Chris Shiflett:  I had moved to L.A. in January of 1990, so by the time Popsicko was together, I was long gone but still going up to S.B. almost every weekend. Seemed like the music scene up there was thriving, lots of bands getting record deals, lots of clubs/bars to play.… I don’t think we all realized in real time just how vibrant the music scene was back in the ’80s/’90s.

Tim Cullen:  Santa Barbara has always had a very diverse music scene. Unlike other cities, it’s never been known for a signature sound. Size has a lot to do with that. It’s too small to have more than one great band in any given genre. Popsicko never fit in stylistically, and we knew we never would.


Keith Brown (from the L.A. Times, 1993):  Popsicko got going at the beginning of 1992. The band is getting to be our life, although we have to work some, usually just little things here and there. Since I didn’t make it through college, this is it for me. I just want to play music….

Marko DeSantis:  We figured a new name was in order. Thinking of cool names, I noted a rave deejay at the time called Destructo and an L.A. art-punk band called Popdefect, and, of course, the word “popsicle.” I blended them and came up with Popsicko. My first suggestion was actually Ice Cream Headache, but the guys liked Popsicko better.

Keith Brown (from the L.A. Times, 1993):  The description of our music is supposed to be in our name.

Tim Cullen:  Keith was the primary songwriter in the band and would usually show up at rehearsal with a new idea. From there, the four of us would work out the arrangement, parts, harmonies, etc. That process usually happened pretty quickly. I also wrote songs for the band, and sometimes Keith and I would write together. In those cases, Keith usually wrote lyrics, and I wrote music. Marko also contributed to the songwriting process with lyrics, musical ideas, and song titles.

Mick Flowers:  Either Keith or Tim would come up with an idea [for a song]. We would hash it out in rehearsal for hours on end…. Mostly we rehearsed in Tim’s garage, downtown, I.V., some legendary spots.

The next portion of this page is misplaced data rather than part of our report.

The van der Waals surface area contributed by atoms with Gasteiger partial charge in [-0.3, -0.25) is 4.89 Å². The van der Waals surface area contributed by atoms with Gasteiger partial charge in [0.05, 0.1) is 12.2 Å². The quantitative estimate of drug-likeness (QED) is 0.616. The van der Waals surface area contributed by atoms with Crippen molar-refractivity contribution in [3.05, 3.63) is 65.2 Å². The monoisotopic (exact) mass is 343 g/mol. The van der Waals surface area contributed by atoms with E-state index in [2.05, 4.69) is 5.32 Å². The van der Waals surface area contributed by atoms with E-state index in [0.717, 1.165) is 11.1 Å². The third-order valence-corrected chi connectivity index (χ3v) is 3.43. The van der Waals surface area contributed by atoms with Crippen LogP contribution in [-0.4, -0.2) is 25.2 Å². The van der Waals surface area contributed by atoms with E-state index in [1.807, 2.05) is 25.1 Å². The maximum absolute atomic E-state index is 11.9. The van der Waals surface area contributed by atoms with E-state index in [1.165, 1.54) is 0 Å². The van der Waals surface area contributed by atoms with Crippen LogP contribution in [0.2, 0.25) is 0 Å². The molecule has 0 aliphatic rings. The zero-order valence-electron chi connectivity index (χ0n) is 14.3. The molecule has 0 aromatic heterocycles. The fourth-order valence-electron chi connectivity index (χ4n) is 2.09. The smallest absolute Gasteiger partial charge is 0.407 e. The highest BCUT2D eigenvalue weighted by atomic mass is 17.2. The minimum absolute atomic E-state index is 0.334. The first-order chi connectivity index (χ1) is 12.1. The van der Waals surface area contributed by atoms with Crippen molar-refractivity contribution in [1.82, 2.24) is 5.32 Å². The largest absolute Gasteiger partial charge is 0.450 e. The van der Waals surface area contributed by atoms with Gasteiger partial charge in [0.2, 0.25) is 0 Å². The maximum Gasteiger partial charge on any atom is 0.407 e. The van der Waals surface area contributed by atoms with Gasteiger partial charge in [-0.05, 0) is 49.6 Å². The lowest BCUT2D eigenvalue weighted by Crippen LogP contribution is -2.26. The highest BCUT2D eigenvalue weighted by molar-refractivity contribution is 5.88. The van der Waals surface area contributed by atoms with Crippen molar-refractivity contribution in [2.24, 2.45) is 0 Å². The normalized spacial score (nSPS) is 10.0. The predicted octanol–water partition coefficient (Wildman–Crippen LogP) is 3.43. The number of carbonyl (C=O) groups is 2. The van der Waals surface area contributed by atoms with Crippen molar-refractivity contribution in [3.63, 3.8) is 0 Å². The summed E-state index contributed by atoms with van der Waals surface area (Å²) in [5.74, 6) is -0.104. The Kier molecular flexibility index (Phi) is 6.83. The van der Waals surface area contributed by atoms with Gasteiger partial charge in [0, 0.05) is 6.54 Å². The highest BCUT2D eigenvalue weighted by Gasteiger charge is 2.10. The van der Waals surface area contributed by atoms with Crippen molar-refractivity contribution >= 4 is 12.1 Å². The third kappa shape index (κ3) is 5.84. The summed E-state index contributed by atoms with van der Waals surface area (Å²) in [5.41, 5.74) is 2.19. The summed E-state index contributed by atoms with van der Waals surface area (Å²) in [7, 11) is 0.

Tony Pierce (Journalist/Blogger):  Popsicko used to rehearse at this space in I.V. that was near my apartment. I would hear them practice almost every day. Unlike other bands who would go through a number of tunes and covers, Popsicko played each of their songs over and over. At one point, they rotated through two-three songs repeatedly. After a while, it would get tighter and louder. And I must say, it paid off. 

Marko DeSantis:  We all contributed creative input and were hands-on about every detail. I handled most of the business/booking and promotion/marketing related things, but everything we did was usually a band decision: songs, set list, shows, photos, artwork, merch.

Mick Flowers:  I think we did about three or four cassette EPs with Robinson Eikenberry, Rick Parker, and of course T-Flow. The Robinson sessions were recorded at our house right by the Mission, where I lived in the dining room at the time. I later heard that that house caught fire from a bass guitar case on top of the heater vent. Who knows  —  could be more S.B. lore.

Marko DeSantis:  Most [Santa Barbara] bands back then were taking their cues from the new Seattle funk-metal and alternative-rock sounds of the day: Soundgarden, Alice in Chains, Pearl Jam, Faith No More, Red Hot Chili Peppers, Rage Against the Machine, Jane’s Addiction.

Popsicko on the cover of ‘The Santa Barbara Independent’ in 1995. | Credit: Courtesy of Marko DeSantis

There was always a lot of thrash metal and punk bands in town too. We were kinda none of the above. Keith and I had punk roots, but Popsicko was definitely not a “punk” band by design.

Danny Gellert:  The interview I did with Keith [for the Santa Barbara Independent] took place at the Ventura Concert Theater, where we went to see X. Keith had a ton of stories, but the one I still remember now had something to do with his audition for Pennywise…. The story went that he had his mom drive him to the practice space and wait in the car outside because, as he said, those guys were kind of scary and they named themselves after an evil clown.